As some of you know, I teach workshops and coach executives and managers on presentation skills. I've found politicians to be fascinating studies in the ups and downs of public speaking. Many of the best would lose points in a public speaking contest but they remain highly effective due to their overall performance. [It is possible to be too smooth.]
The most eloquent American presidents in my lifetime were - no surprise here - Kennedy and Reagan. Their pacing and use of phrases are extraordinary and they were able to carry that magic onto the stump. Bill Clinton was eloquent but not memorable. Jimmy Carter fell into an odd staccato. [His speeches are a real contrast to JFK's fairly rapid pace.] Lyndon Johnson, by all accounts a dynamic figure in person, had a schoolmarmish persona when speaking formally. Reagan's voice possessed a warmth that was assuring whereas George H. W. Bush's voice tended to grate. [One observer famously said that Bush reminded every woman of her first husband.]
There is a strange similarity between Barack Obama and George W. Bush. Both can do a grand job of delivering a set speech - see Obama's speech after the Iowa caucus victory and Bush's speech at the National Cathedral after 9/11 - but their stump speeches fall into the "flirting with disaster" category. Due to Bush's notorious misuse of the English language, his impromptu efforts could be, as one wag described it, like watching a fat man on ice. Obama, a well-educated man, drops his "g"s when on the stump and sometimes, when searching for the end of a sentence, seems as lost as his predecessor. Ted Kennedy could give inspiring set speeches but his impromptu utterances could cause you to shout - as a Doonesbury character once did - "A verb, Senator, a verb!"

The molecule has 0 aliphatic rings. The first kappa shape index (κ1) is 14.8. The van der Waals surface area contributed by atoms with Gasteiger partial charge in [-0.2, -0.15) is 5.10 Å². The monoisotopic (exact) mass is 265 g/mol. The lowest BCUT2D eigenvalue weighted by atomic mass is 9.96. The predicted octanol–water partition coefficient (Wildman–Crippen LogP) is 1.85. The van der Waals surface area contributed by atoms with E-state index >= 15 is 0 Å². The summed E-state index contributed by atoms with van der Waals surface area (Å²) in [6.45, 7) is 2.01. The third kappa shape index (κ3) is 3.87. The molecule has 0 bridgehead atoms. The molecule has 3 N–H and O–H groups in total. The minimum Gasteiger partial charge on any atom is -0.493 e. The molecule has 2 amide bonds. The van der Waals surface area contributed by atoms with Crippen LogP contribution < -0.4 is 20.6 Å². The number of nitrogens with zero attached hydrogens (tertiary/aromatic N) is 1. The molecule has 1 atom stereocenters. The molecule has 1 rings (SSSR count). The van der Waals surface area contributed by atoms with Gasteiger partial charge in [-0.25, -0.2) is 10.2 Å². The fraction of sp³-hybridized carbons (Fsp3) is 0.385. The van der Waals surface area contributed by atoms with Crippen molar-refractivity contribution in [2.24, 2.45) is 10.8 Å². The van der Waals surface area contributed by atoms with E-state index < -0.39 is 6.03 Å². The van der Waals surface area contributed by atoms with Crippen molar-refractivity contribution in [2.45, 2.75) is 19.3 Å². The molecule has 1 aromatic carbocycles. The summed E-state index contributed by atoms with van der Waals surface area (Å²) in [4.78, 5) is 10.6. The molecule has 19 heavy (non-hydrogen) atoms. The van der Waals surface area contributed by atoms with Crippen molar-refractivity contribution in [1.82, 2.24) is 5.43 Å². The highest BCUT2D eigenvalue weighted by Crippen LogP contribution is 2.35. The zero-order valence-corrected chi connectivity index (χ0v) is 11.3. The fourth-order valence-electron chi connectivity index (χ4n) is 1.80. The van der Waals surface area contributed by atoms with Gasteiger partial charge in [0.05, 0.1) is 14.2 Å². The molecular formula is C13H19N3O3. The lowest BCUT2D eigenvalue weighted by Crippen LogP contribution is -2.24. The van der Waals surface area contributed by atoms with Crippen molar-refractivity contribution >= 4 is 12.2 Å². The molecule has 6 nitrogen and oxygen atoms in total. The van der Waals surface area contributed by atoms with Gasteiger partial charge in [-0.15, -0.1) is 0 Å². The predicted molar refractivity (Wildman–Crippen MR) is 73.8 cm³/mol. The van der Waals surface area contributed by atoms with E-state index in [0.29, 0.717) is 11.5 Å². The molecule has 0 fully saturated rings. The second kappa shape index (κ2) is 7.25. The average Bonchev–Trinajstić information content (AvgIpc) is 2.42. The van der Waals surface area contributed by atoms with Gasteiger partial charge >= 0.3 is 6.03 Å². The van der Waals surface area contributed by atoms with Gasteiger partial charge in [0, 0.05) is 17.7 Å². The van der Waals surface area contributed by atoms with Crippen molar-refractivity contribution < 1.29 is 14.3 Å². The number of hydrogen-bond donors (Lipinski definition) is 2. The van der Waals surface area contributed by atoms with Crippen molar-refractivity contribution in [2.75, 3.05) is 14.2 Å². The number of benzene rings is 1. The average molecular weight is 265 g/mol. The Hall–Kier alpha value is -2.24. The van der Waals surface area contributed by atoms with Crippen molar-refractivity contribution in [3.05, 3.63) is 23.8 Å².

So far, Mitt Romney's speaking style tends to be more workmanlike than eloquent. I've heard one of his speeches that would fall in the eloquent category. The rest pretty much resemble cabinet-making. That may not be bad. Eisenhower and Truman were carpenters when it came to oratory and their presidencies show that we may place too much emphasis on eloquence.
Eloquence without substance is entertaining but little more. A beautiful performance by a modern-day empty suit (think John Edwards) is like the extravagant military uniforms worn in nations where the main job of the armed forces is protecting a dictator or plotting a coup. The uniform and all of the decorations look nice, but what do they really represent?